JC010: Mud volcanoes and submarine canyons


Deep sea diving: sport under pressure!

The ROV ISIS (pictured right) is used on the RRS James Cook to explore the deep sea. You might think this would make many scuba divers jealous, but there is a very good reason why ISIS has to be used instead of them. Read on to find out why…

As you will probably know when you swim to the bottom of a deep swimming pool it can hurt your ears. This is because the water is forcing your eardrums in with great pressure. In fact at 10m depth, the water has twice the pressure it has at the surface. At 20m depth, there is 3 times the surface pressure, at 30m 4 times and so on. Pressure is measured in a unit known as ‘bar’. Try and work out the pressures involved in the following table:

depth (m)

Diving can be a head-shrinking experience,
as these polystyrene dummies show -
before the dive (left) and after (right).
Image courtesy NOAA.

Scuba diving world record
Scuba diving world record for a blind diver
Underwater extreme ironing World record
Free diving** world record
9min 08sec

*Using standard scuba equipment.
**Free diving is diving with no air source (a bit like in the movie ‘Into the Blue’)

Now you can probably see one reason why divers are not used! Are there any others though?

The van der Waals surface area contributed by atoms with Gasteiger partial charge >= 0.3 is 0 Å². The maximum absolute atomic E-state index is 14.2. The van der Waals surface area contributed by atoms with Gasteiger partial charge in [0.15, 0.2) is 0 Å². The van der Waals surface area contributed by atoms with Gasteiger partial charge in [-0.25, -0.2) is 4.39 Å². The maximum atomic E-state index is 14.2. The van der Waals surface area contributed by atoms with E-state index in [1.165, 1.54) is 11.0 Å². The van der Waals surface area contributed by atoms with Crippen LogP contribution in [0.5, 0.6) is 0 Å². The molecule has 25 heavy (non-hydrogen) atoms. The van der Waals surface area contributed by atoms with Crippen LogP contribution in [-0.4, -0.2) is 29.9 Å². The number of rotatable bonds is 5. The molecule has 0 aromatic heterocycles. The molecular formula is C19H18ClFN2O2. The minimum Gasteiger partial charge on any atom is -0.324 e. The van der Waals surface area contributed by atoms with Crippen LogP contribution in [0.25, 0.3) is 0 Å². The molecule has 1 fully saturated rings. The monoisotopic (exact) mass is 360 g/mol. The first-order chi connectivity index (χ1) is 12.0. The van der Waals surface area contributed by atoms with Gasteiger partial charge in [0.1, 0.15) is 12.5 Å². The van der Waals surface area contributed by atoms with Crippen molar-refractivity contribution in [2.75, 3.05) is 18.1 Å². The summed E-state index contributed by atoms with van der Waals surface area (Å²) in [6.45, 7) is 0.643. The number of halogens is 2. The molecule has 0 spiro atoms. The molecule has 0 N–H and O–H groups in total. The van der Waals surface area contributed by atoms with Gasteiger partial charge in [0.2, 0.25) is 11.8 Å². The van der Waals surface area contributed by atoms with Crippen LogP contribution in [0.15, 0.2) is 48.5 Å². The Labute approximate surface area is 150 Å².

Another danger divers face underwater comes from the gases they breathe. Apart from running out of air, there are other things which can turn out very serious if you are not careful:

  • The Bends can kill people who come up too quickly from a dive. This is because Nitrogen, which has dissolved in their tissues because of the pressure, comes back out too quickly. This allows Nitrogen bubbles to form in their blood vessels, which s extremely dangerous.
  • Nitrogen can also be dangerous because of something known as ‘Nitrogen narcosis’. Nitrogen narcosis happens when breathing normal air underwater. At depths of about 30m, the Nitrogen in the air that the diver breathes changes slightly, and the diver can start to feel drowsy, giddy, or even to act drunk because of it! This becomes worse the deeper the diver goes and at up to 90m, hallucinations can be quickly followed by unconscious.
  • Believe it or not, at around 50m depth, even oxygen can be a problem as it will turn toxic!

Due to the above risks, there are other gas mixes (‘Nitrox’, a special mix of Nitrogen and Oxygen and ‘Trimix’, similar to Nitrox, but also contains Helium) which divers can breathe. These increase the time limits and depths of their dives and can also reduce the chances of getting the bends.

The bends are a serious problem to consider
when doing your ironing under water.
(image source: underwatertimes.com)


Temperature also decreases as you go down in the water. This is because the infrared waves, which carry the thermal energy, cannot penetrate the water to depth, so it stays very cold. In fact, sea water at around 400m and below is roughly the same temperature as a normal household ‘fridge. This makes a diver breathe more quickly (think you getting in a cold shower!) and can also make them hypothermic.

Even though ISIS was expensive to make, is expensive to maintain and operate, it is still much safer, gets better results and is probably ultimately cheaper than having divers do the (impossible) job that it does. 

Can you find who achieved the diving world records, when and where? Also, do you know what SCUBA actually stands for?

Any questions? Ask us using the question and answer page

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